Switzerland isn't in the EU, I dinnae know why you listed them, but I guess it goes to show how Original Research leads to errors. (talk) 10:10, 23 February 2010 (UTC)
Neither is Croatia. DitzyNizzy (aka Jess)|(talk to me)|(What I've done) 16:40, 25 February 2010 (UTC)
It is now — Preceding unsigned comment added by (talk) 09:02, 22 February 2015 (UTC)
In my humble opinion, if the Olympics was about comparing the achievements of countries on an equal footing, the IOC would force countries to submit equal or fixed numbers of athletes, wouldn't allow multiple teams to compete from the same countries, wouldn't force athletes to meet preset standards to qualify as it favours the countries with better training programs, and so on. The Olympics have always been about recognising the successes and achievements of individual athletes for the honour of their countries, not about making a judgment on which countries are best proportionally to their population, size, economy. Altering the statistics here to do this kind of research may be interesting for individuals but it is not encyclopedic. Until athletes start opting to compete for the European Union specifically, I see no reason the EU should ever get a mention here. Falastur2 Talk 17:16, 25 February 2010 (UTC)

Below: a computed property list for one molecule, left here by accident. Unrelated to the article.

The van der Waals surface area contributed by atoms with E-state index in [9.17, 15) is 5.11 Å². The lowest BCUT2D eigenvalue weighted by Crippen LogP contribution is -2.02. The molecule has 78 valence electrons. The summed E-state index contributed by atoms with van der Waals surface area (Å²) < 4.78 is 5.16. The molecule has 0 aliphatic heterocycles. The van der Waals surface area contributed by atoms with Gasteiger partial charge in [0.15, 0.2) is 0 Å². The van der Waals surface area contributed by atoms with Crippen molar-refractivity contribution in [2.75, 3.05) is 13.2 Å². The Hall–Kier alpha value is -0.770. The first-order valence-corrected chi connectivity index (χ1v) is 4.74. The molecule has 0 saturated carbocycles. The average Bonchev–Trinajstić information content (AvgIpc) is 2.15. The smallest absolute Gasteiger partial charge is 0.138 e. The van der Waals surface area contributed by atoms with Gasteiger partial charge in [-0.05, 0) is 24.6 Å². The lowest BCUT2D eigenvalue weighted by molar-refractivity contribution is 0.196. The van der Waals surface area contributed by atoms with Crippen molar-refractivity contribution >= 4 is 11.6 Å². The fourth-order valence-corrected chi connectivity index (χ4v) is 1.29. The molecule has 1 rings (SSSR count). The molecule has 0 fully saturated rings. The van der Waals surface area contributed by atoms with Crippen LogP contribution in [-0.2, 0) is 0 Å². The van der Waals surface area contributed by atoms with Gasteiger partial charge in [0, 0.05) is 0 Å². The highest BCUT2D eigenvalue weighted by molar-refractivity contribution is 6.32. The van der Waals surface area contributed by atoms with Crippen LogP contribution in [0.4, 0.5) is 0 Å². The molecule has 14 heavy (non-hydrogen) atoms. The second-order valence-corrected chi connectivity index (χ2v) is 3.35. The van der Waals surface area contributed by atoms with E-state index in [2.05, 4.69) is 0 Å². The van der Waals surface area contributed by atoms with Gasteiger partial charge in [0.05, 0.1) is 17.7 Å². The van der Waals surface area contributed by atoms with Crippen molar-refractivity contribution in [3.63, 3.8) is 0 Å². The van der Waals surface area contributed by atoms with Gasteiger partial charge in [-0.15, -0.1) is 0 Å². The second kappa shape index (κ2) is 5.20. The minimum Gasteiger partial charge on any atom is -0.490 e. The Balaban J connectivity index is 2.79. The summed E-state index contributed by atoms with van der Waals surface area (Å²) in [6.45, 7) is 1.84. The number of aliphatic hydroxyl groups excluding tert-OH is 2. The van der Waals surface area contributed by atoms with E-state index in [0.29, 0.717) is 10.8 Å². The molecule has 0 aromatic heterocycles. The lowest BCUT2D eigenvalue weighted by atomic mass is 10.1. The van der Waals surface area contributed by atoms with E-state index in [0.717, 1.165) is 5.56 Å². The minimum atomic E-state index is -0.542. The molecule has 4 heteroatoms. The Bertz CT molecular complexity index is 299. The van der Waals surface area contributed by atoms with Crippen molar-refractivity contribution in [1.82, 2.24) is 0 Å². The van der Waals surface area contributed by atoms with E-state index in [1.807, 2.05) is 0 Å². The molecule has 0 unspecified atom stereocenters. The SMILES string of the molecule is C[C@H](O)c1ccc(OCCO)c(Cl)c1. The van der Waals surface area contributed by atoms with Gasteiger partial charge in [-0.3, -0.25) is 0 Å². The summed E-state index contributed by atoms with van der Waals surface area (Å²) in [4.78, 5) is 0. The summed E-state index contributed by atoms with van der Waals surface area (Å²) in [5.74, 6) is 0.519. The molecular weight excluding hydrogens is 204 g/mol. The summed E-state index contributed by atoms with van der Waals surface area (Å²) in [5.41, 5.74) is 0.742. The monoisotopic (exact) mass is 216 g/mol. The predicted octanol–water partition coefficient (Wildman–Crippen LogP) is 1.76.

There is a similar discussion in the 2008 Olympics page. One Wikipedian there argued that "there are many web sites on this topic, so it is apparently socially relevant and possibly worth a Wikipedia article":

The present discussion echos many of the pros and cons he listed: says the comparison is not entirely fair: "The 27 EU countries have much higher quota of starting positions than individual competing nations. The fictitious "EU team" has therefore a better chance to win medals than the other participating countries." But argues that this affects only silver and bronze medals and that the EU gold count of a unified EU team would further increase: "If the EU sent only its three best athletes per individual event, and only one all-star team per team event, the EU gold count would actually increase, since almost all individual events are won by one of the top three favorites (sending additional inferior athletes is usually in vain), and the unified EU all-star teams also would win many team events (4 x 100m relays etc) currently won by non-EU teams.... we can safely ignore silver and bronze medals used in (inofficial) IOC rankings to break the tie where gold counts are equal".